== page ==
Osvaldo Torres and I flew to Antarctica together from Christchurch, New Zealand, on the C-141. He is working as a cook in the galley. While in Antarctica, he will continue to work on his masters degree in geography from New Mexico State University. Osvaldo is originally from Puerto Rico, but upon graduation, he hopes to get a job working with urban development in Mexico. He is currently taking graduate school classes online, in the midst of working and living in Antarctica. He plans to "winter-over" in Antarctica before returning home next October.

Although fresh fruits and vegetables are not plentiful in Antarctica, they are appreciated when they do arrive by plane from New Zealand. Myrna and I stopped to admire the bright red tomatoes and the bananas. As well as working the midnight shift, part of Myrna's job description is to make sandwiches and get lunches ready for any field party outings, survival trainings, or for flights out of McMurdo, especially flights going to the South Pole.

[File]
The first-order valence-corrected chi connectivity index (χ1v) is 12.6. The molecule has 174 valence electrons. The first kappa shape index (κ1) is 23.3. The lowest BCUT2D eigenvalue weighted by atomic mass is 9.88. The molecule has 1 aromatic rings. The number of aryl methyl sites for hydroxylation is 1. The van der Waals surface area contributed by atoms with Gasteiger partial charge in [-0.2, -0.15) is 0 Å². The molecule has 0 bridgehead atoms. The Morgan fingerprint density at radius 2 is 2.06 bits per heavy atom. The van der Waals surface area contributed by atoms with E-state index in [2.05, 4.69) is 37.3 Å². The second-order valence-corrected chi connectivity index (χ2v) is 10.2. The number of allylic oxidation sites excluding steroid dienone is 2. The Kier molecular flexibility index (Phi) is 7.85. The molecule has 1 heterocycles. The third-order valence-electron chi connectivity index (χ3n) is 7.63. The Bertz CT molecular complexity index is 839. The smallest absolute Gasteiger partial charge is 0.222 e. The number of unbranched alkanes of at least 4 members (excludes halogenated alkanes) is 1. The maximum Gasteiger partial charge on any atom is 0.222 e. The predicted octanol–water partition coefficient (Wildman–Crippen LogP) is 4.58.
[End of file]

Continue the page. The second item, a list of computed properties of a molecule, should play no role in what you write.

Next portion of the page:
The "greenhouse" at McMurdo also supplies some fresh fruits and vegetables. The flowers and greenery inside this warm shelter add a splash of color to the surrounding whiteness.

In the galley, food islands are set up "buffet style" to accommodate the number of people who come through the galley at meal time. Dinner is anytime between 5 p.m. and 7 p.m.

The galley serves hundreds of people at a time. The cooks must use what they have on-hand, but it's surprising how well they improvise. We have been served fish, chicken, spaghetti, soup, baked breads, desserts, sub sandwiches, and frozen vegetables. At times, we have been fortunate to have salads, fresh fruit, and even icecream with toppings. Coffee, tea, hot chocolate, milk, cereal, and fruit juice are also available other than meal times.

Dr. Jan Pawlowski (on the left) and Dr. Sam Bowser are discussing our research project over dinner. The dining room is a wonderful place to discuss science research, plan upcoming excursions, or future projects. Meeting in a relaxed atmosphere enable scientists, and the people who support science, a time to reflect, brainstorm, and share ideas.